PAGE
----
Tinderbox Forum

Moving file names and metadata into Tinderbox

I wanted to share something that might help others – or elicit suggestions on a simpler way of doing it.

My requirement was to import into Tinderbox a list of files in a folder, along with details such as created date, or with photos and sound files other metadata such as location, song length etc as attributes. I couldn’t find an easy way of doing this, so turned to Nifty File Lists which makes the process relatively pain-free.

Open Nifty, add the folder you want to include in Tinderbox, add the required metadata/attributes (as columns) and then paste the resulting table into Tinderbox, which will create a container with all the file names as single notes, with the metadata as attributes.

Obvious caveats apply: you need to change the names of columns so they match whatever attributes you plan for them; if not Tinderbox will create its own attributes based on the names of the columns.

One thing I struggled with was ensuring the source file could become a clickable URL attribute. That’s simple enough, I realised: just use File Path (including file name) as a column and then use Find and Replace in Numbers/Excel/Sheets to add file// to that value.

Perhaps there’s an easier or cheaper (Nifty costs $20, but you can download a trial to check if it does what you want) way of doing it. My need is relatively simple at this point, but it made me realise you could use this process to dig deep into old photo or music collections and use Tinderbox’s power to make the relationship with your data a lot more meaningful.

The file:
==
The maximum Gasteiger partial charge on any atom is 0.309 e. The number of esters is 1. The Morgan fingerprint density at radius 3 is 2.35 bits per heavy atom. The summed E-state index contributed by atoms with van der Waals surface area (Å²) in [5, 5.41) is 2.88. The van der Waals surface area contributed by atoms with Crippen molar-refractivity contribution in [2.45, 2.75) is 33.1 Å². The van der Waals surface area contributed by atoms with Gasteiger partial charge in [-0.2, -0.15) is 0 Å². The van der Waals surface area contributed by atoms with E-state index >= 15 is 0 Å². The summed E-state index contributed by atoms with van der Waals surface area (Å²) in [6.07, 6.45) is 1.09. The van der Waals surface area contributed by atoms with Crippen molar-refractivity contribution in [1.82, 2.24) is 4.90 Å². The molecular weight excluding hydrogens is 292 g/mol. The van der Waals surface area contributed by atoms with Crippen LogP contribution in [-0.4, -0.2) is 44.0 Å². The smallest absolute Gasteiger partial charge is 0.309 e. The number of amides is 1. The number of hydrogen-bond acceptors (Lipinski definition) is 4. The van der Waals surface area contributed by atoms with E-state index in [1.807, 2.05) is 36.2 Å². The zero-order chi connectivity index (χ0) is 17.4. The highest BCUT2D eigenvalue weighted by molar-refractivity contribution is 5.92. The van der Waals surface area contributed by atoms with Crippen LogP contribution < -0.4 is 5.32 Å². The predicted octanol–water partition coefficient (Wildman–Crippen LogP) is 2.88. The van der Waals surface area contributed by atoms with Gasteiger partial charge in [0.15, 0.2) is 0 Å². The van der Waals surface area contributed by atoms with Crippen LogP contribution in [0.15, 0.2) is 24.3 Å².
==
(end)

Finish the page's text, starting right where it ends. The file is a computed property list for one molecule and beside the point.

Happy new year, everyone, and thanks to everyone, from @eastgate Mark down, for helping users like me squeeze even more utility out of a great piece of software.


If you edit the CSV exported from Nifty File Lists before dragging it into Tinderbox and change the name of the path column from File Path (including file name) to simply File, then when the CSV is dragged into Tinderbox it will automatically insert the value of that file path column into the system attribute $File. That attribute is a “file” type attribute, so if you click the icon next to the attribute value in the DA list, it will open the file at that path.


More on file attributes here: File Data Type


Thanks @PaulWalters, good to know.